Sierra Ambulance currently has about 2,400 memberships, raising about $150,000 a year.

AED Device Demonstration

AED Device Demonstration – photo courtesy Sierra Ambulance

“Out of that $150,000, we use a little over half, about $80,000, to cover the benefits of those who are members who end up needing ambulance service during that year. The money we earn from the membership program is used specifically for the purchase of new equipment and ambulances; so literally, each member owns a small piece of all six of our ambulances.”

Guzman says most of their revenue now comes from fees for services, paid by insurance companies, MediCare and Medi-Cal.

“We do not receive any direct subsidies from local government and we refuse service to no one,” he continues. “We are self-supporting, and we encourage everyone to join the ambulance service. That $65 not only supports us, but also provides protection against the surprise of an unpaid or underpaid ambulance claim.” That kind of claim can easily amount to thousands of dollars.

Beyond providing a critical medical service to the community in the form of paramedic and EMT response, Sierra Ambulance is committed to community education, offering classes including CPR, First Aid, Advanced Cardiopulmonary Life Support (ACLS), pediatric specific programs, skills verification, EKG interpretation and more.

Computer and Radio setup in Sierra Ambulance - photo Gina Clugston“Our paramedics can only do so much,” Guzman says. “We must rely on family and Good Samaritans to render aid before we arrive if a patient is going to have their best chance to survive. That is why we offer community CPR and first aid classes. We also like to go into the schools and talk to kids about 9-1-1 and what they can do in an emergency. Even something as simple as turning the lights on and unlocking the door can be a big help to us.”

Another way the public can help out our local ambulance service is by obeying the rules of the road when an emergency vehicle is approaching, whether it’s lights and siren or lights alone. Today’s modern vehicles are so sound-proof that people often can’t hear the siren until the vehicle is right on their bumper. That’s why, many times, emergency vehicles now travel with lights flashing and no siren – an alert that should be taken just as seriously as blaring sirens.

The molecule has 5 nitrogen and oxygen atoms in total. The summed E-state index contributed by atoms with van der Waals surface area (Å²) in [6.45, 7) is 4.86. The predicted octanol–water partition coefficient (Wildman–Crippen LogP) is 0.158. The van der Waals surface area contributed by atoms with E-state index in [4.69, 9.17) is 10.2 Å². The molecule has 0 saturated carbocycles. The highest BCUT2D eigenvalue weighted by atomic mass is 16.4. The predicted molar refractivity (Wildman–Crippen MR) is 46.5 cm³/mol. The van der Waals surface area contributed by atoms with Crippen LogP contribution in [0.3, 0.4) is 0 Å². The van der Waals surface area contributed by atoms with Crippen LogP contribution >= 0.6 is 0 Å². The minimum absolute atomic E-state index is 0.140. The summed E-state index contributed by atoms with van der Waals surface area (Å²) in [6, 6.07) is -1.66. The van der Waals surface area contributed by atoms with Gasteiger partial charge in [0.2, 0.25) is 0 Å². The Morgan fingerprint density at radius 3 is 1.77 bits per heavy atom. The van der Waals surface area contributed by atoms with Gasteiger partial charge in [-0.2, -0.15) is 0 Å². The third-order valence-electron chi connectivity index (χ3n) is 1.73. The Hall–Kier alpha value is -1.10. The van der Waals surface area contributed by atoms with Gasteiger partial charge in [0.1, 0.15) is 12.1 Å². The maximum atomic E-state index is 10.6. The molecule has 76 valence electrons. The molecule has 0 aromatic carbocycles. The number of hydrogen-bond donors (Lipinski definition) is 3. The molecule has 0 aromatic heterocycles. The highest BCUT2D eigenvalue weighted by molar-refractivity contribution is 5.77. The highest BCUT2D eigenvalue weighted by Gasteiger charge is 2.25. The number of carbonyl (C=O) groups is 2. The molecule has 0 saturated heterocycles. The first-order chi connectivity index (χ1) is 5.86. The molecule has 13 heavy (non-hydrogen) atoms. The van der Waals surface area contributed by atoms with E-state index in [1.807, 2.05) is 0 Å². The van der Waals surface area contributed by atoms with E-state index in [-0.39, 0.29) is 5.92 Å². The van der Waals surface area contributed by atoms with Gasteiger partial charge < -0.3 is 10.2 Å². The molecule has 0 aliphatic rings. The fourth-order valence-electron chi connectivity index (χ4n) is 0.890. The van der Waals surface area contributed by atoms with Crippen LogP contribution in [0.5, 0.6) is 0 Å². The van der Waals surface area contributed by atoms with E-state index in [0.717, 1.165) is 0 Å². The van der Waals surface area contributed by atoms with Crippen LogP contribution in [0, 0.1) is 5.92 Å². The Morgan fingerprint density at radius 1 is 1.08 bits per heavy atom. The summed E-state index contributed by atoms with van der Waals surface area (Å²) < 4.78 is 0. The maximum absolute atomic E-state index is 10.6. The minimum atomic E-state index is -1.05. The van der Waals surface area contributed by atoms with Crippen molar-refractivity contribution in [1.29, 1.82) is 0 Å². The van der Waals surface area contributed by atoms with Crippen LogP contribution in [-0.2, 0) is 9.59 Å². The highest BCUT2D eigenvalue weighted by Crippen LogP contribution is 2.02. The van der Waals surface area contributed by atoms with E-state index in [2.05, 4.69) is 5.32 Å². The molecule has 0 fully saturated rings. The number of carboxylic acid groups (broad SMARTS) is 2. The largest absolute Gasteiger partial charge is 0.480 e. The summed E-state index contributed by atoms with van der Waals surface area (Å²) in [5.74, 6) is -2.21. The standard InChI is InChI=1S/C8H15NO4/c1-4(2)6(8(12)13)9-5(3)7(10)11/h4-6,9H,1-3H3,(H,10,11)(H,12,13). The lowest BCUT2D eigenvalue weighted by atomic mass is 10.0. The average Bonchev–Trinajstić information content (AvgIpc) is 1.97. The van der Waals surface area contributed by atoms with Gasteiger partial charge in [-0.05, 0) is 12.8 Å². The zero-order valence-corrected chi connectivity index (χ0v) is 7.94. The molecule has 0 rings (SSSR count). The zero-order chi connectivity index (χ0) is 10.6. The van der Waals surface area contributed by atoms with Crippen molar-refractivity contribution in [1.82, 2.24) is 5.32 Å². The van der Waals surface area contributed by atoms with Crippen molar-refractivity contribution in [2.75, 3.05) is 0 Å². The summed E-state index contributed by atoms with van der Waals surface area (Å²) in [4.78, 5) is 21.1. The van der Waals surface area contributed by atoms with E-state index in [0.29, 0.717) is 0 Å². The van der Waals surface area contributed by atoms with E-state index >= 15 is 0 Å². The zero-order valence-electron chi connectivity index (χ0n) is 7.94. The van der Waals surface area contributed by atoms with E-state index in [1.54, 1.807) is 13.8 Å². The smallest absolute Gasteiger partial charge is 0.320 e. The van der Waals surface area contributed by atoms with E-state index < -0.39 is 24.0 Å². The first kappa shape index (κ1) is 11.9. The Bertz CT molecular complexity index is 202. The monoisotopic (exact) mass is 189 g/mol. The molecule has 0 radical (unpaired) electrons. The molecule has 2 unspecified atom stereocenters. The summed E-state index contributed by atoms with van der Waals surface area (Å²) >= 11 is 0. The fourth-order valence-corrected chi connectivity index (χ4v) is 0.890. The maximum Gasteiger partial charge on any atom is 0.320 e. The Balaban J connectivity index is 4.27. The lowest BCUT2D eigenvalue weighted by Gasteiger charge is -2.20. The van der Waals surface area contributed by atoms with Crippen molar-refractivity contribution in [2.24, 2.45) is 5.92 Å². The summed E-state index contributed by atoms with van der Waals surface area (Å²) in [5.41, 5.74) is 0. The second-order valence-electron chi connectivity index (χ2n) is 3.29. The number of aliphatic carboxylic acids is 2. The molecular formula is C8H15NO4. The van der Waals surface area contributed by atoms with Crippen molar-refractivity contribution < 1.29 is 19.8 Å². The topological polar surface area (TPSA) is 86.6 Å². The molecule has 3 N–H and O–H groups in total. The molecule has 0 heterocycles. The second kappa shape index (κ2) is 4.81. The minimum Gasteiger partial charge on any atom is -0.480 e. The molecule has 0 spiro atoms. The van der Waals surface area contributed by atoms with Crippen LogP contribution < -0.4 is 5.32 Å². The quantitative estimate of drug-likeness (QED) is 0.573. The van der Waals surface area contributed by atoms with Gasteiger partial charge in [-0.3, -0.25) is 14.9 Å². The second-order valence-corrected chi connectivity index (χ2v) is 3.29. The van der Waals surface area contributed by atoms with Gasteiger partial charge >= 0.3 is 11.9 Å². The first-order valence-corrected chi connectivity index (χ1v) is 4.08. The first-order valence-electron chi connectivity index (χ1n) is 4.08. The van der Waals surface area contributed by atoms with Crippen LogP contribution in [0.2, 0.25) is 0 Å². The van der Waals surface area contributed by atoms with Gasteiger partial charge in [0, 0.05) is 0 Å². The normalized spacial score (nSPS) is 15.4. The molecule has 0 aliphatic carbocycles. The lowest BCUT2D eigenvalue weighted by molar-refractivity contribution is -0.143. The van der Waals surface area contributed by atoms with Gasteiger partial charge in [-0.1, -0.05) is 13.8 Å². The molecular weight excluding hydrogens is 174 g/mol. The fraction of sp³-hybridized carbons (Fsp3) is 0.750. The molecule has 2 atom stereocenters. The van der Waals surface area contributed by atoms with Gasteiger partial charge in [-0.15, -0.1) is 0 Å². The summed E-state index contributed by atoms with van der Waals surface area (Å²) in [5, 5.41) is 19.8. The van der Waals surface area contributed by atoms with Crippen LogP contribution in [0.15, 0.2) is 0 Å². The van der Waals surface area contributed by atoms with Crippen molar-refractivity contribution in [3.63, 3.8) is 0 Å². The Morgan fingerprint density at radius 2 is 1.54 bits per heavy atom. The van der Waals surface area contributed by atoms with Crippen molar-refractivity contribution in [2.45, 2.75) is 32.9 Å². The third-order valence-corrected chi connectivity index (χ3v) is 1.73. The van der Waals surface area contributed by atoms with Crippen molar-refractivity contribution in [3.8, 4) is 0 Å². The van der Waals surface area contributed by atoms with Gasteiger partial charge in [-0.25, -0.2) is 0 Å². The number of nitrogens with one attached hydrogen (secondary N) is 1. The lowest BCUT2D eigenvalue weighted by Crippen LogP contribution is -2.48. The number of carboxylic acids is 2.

Inside new ambulance 9-20-13 - photo Gina Clugston“When you see any emergency vehicle approaching from the rear with their lights flashing, you need to pull to the right and stop at a place where it is safe,” says Guzman. “Sometimes the safest thing to do is to continue forward until you see a turnout or other wide spot. Our drivers do not want you to jeopardize your safety by making an unsafe maneuver.”

Guzman says it’s a good idea to signal your intention to pull to the right by turning on your signal and proceeding forward until you find a safe place to pull to the right and stop.

“We understand. We do like to know that you have seen us and that you intend to yield when you can. That is a big help to us.”

Another critical thing you can do to help emergency personnel is to install a green, reflective house number sign at your driveway. The saying, “We can’t help you if we can’t find you” is serious business when minutes are ticking away. Signs are available from Station 12 in Oakhurst, Station 10 in YLP, and Station 11 in North Fork.

Beyond that, the best thing people can do that’s a big help is to support Sierra Ambulance through their membership drive. $65 buys a lot of security, for those who hold the membership, and for the future of excellent response to emergencies in the mountains.

SierraAmbulancethree“Our relationship with the community is a symbiotic,” Guzman concludes. “We need community support and we want to be here to meet the needs of the community. Most of our staff live here. We want people to know that we are here for them, and in turn, the community has always been there for us.”

Sierra Ambulance online

Read about new vehicles and equipment at Sierra Ambulance on SNO